“The truth is that, just as so many did in the 1970s, a commodity cycle has been confused with a ‘new paradigm’ and (neo)Malthusian biases have cherry-picked data and made vague pronouncement (“the easy oil is gone”) with little more than some curve-fitting to support their conclusions.”
“We now have an elephant in the room, and its name is peak oil,” states Kjell Aleklett in an interview with James Morgan in ScienceOmega (June 10, 2013). Interviewer James Morgan adds: “Of course, it is possible to argue over the exact point at which global peak oil will arrive, but at some time in the not too distant future, we are going to have deal with this problem.”
And so here we go again on the trial of exhaustion theory, one step removed from the scientism of central planning where decline rates are projected and a social cost of depletion is calculated for an extraction tax. But it is all bad science.
One reason that bad science persists is that too many non-experts trust scientists to produce valid, reliable work, and the article in ScienceOmega, an interview with Professor Aleklett, the director of the Association for the Study of Peak Oil, is an excellent example.
Of course, being an interview, it represents the opinions of Prof. Aleklett, but even the mildest of scrutiny would probably have prevented the publication.
Aside from factual mistakes (such as his claim to have written the first peer-reviewed peak oil article), the interpretation of many issues is, at best, confused. Most important, the death of peak oil was due to an examination of the research, not the recent surge in shale oil production.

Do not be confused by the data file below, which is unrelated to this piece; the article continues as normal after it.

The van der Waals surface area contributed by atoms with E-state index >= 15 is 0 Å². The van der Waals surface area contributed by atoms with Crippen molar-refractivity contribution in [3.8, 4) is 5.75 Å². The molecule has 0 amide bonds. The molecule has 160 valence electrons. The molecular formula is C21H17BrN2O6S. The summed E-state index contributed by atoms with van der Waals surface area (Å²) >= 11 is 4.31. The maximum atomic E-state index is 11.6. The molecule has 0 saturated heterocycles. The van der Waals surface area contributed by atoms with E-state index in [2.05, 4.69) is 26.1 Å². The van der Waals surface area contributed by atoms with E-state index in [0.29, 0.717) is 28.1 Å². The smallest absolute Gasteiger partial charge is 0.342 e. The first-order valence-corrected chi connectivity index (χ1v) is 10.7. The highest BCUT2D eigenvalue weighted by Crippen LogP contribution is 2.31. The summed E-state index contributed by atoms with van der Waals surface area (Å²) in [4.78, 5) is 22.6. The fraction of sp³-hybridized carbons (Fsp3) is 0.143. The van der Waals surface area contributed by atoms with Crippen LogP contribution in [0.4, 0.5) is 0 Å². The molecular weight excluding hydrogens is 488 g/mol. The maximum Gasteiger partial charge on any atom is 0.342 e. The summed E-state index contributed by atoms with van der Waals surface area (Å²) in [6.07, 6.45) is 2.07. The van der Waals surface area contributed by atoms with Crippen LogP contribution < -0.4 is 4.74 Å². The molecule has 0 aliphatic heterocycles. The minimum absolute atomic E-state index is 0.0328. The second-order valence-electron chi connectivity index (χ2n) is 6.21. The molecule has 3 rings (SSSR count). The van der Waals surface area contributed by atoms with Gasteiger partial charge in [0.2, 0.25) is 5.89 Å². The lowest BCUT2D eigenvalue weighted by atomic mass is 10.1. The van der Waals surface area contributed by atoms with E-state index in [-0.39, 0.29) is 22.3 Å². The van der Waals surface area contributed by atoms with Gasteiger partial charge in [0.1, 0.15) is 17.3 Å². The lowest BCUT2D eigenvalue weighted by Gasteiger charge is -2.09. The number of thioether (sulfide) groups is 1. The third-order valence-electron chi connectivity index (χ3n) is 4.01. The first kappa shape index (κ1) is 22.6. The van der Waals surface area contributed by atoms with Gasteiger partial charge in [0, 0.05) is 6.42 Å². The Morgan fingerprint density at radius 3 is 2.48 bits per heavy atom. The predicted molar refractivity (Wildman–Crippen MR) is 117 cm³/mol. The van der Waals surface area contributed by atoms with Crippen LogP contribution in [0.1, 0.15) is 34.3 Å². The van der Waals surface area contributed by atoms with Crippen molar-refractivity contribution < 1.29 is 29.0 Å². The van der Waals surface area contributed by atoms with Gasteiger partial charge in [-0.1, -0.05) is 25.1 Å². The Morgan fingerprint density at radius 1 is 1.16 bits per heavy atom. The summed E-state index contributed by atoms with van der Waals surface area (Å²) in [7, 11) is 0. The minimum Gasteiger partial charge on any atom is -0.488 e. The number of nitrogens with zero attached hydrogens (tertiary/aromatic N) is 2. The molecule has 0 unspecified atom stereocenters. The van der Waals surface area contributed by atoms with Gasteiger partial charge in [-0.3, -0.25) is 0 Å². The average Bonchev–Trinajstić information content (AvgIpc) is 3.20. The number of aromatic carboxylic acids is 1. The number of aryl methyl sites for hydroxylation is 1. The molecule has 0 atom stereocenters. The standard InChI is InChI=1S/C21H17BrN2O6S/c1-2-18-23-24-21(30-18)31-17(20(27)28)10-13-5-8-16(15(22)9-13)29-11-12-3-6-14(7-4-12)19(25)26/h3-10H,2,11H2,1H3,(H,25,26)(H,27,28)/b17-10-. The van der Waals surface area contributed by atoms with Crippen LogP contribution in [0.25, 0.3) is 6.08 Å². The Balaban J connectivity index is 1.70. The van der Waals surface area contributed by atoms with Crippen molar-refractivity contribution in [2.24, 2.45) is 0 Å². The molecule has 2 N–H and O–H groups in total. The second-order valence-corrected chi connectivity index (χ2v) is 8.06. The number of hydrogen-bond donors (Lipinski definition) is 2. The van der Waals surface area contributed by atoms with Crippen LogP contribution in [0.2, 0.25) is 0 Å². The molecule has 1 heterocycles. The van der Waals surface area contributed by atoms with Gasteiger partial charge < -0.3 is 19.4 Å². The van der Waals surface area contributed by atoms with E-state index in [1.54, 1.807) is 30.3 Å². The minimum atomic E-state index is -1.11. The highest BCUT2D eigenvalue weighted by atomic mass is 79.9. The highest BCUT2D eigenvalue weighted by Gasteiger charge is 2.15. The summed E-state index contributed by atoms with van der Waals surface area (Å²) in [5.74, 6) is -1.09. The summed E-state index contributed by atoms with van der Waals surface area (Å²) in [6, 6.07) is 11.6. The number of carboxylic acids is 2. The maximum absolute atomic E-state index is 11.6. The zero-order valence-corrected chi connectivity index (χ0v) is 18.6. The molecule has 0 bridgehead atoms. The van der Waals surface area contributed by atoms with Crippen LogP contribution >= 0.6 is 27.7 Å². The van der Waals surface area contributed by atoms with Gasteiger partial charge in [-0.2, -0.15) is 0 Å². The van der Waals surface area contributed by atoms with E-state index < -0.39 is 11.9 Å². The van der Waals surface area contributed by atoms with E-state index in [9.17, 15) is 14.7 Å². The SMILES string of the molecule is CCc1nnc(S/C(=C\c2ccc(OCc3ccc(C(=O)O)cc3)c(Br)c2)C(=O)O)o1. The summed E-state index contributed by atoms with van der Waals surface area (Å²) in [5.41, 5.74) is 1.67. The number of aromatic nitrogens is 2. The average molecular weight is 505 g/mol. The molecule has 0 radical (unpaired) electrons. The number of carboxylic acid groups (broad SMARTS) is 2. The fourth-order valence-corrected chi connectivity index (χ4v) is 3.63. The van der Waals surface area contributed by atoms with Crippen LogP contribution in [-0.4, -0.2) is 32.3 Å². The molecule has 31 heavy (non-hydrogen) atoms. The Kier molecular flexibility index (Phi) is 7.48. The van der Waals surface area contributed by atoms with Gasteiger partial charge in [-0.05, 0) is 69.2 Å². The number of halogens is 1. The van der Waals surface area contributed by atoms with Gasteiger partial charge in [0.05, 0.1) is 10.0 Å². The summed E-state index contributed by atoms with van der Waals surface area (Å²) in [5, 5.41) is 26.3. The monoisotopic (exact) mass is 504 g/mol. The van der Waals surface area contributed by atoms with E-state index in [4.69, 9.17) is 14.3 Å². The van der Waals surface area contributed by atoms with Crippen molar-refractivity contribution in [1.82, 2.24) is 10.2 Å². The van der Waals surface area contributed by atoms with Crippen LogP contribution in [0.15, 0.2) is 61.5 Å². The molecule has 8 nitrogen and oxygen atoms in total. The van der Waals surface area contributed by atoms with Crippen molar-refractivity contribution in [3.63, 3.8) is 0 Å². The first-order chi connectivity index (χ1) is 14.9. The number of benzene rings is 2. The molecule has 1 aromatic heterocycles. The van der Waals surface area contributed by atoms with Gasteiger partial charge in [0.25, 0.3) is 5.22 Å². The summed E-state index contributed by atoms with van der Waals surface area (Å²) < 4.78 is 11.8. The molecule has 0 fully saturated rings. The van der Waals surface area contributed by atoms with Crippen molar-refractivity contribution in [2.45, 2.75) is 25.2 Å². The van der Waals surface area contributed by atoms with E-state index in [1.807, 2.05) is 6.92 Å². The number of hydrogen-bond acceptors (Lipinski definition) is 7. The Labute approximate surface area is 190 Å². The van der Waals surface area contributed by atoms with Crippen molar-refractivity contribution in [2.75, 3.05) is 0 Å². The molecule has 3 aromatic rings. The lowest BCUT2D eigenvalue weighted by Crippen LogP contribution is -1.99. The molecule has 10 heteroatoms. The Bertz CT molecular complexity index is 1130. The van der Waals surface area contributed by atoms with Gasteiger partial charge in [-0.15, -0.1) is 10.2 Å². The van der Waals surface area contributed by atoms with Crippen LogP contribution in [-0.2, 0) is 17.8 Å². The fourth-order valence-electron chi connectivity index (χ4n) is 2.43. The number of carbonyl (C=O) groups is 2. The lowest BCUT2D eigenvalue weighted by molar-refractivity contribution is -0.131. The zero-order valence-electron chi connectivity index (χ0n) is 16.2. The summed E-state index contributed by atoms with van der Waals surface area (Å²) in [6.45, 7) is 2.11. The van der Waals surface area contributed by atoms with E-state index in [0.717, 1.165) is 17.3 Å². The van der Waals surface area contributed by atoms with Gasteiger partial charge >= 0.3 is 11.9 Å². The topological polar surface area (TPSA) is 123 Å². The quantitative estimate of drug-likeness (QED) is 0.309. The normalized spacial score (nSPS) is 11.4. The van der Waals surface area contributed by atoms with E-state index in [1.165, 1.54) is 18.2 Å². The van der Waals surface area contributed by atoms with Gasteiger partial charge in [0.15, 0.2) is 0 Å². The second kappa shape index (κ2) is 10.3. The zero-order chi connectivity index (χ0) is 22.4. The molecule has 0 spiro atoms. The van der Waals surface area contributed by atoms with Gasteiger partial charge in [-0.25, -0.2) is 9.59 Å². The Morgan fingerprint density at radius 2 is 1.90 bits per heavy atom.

The expert community never paid more than passing interest in what was a debate, not between geologists (or scientists) and economists, as peak oil advocates argue, but between optimists and pessimists, with the former usually being knowledgeable and experienced, and the latter novices.
The original methods used to predict the peak of world oil production proved to be deficient: the theories were not based on science, but statistical analysis and curve-fitting, and the predictions repeatedly failed, rarely mentioned by Aleklett and his colleagues.
More recent claims that ‘natural science’ is now being used (which was supposedly the case in the 1990s research) are similarly flawed. The fact that a physicist is supervising the work doesn’t make it scientific: in fact, there work is roughly the same as mathematical models of stock market behavior.
New Peak Fallacies
The claim that oil production has peaked is also fallacious. In the past decade, petroleum production has risen by over ten million barrels per day (mb/d); it rose 2.5 mb/d last year despite a variety of political problems (Sudan, Syria, Nigeria, Libya, Iran)….
And Prof. Aleklett confuses the issue of differentiating production and consumption, describing it as double-counting. What is occurring is that the global recession and price-induced conservation have caused global consumption to slow; peak oil advocates mistakenly assume that this is because of production constraints.
Prof. Aleklett was not “right” in predicting the peak between 2009 and 2013, any more than his colleague was right in predicting the peak in 1989, 2002, 2008, or that global resources had peaked at 2 trillion barrels.
The deficiency caused by the lack of independent variables becomes obvious when examining his point about the EIA and IEA dropping their forecasts for oil production in 2030 by 25 mb/d, to 95, which he claims shows how attitudes have changed since “you first made your predictions.” In fact, they both show near-linear increases in production throughout the time horizon, which hardly suggests that they have been influenced by the prediction of a roughly 2010 peak.
The truth is that, just as so many did in the 1970s, a commodity cycle has been confused with a ‘new paradigm’ and Malthusian (or neo-Malthusian) biases have cherry-picked data and made vague pronouncement (“the easy oil is gone”) with little more than some curve-fitting to support their conclusions.